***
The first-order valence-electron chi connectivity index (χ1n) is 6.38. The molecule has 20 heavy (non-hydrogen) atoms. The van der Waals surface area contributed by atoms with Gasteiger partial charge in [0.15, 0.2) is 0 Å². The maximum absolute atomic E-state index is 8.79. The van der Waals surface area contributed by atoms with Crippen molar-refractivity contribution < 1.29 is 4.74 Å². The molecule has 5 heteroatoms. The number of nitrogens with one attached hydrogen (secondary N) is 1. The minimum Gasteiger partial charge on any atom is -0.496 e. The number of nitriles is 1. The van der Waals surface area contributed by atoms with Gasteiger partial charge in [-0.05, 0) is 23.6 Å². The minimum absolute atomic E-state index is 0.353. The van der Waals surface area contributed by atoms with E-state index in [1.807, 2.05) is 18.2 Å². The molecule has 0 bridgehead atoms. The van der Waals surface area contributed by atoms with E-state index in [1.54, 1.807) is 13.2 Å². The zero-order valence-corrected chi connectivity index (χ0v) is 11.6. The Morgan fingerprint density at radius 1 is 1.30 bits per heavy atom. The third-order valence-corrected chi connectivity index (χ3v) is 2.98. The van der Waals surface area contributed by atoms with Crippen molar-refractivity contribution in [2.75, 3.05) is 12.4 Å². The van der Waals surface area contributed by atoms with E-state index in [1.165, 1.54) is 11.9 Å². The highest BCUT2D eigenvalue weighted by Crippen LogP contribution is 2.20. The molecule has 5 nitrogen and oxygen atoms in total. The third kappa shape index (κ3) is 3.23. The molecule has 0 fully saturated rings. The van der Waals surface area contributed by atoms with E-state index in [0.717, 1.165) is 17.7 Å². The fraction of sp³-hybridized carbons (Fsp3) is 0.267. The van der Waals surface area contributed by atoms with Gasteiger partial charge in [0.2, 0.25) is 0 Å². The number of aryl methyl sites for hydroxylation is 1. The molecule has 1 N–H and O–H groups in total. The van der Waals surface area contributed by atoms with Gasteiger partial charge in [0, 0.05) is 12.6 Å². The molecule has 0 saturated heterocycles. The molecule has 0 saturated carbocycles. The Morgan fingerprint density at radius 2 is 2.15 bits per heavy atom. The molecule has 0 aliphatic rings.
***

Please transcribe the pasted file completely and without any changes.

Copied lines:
The first-order valence-electron chi connectivity index (χ1n) is 6.38. The molecule has 20 heavy (non-hydrogen) atoms. The van der Waals surface area contributed by atoms with Gasteiger partial charge in [0.15, 0.2) is 0 Å². The maximum absolute atomic E-state index is 8.79. The van der Waals surface area contributed by atoms with Crippen molar-refractivity contribution < 1.29 is 4.74 Å². The molecule has 5 heteroatoms. The number of nitrogens with one attached hydrogen (secondary N) is 1. The minimum Gasteiger partial charge on any atom is -0.496 e. The number of nitriles is 1. The van der Waals surface area contributed by atoms with Gasteiger partial charge in [-0.05, 0) is 23.6 Å². The minimum absolute atomic E-state index is 0.353. The van der Waals surface area contributed by atoms with E-state index in [1.807, 2.05) is 18.2 Å². The molecule has 0 bridgehead atoms. The van der Waals surface area contributed by atoms with E-state index in [1.54, 1.807) is 13.2 Å². The zero-order valence-corrected chi connectivity index (χ0v) is 11.6. The Morgan fingerprint density at radius 1 is 1.30 bits per heavy atom. The third-order valence-corrected chi connectivity index (χ3v) is 2.98. The van der Waals surface area contributed by atoms with Crippen molar-refractivity contribution in [2.75, 3.05) is 12.4 Å². The van der Waals surface area contributed by atoms with E-state index in [1.165, 1.54) is 11.9 Å². The highest BCUT2D eigenvalue weighted by Crippen LogP contribution is 2.20. The molecule has 5 nitrogen and oxygen atoms in total. The third kappa shape index (κ3) is 3.23. The molecule has 0 fully saturated rings. The van der Waals surface area contributed by atoms with E-state index in [0.717, 1.165) is 17.7 Å². The fraction of sp³-hybridized carbons (Fsp3) is 0.267. The van der Waals surface area contributed by atoms with Gasteiger partial charge in [0.2, 0.25) is 0 Å². The number of aryl methyl sites for hydroxylation is 1. The molecule has 1 N–H and O–H groups in total. The van der Waals surface area contributed by atoms with Gasteiger partial charge in [0, 0.05) is 12.6 Å². The molecule has 0 saturated heterocycles. The molecule has 0 saturated carbocycles. The Morgan fingerprint density at radius 2 is 2.15 bits per heavy atom. The molecule has 0 aliphatic rings.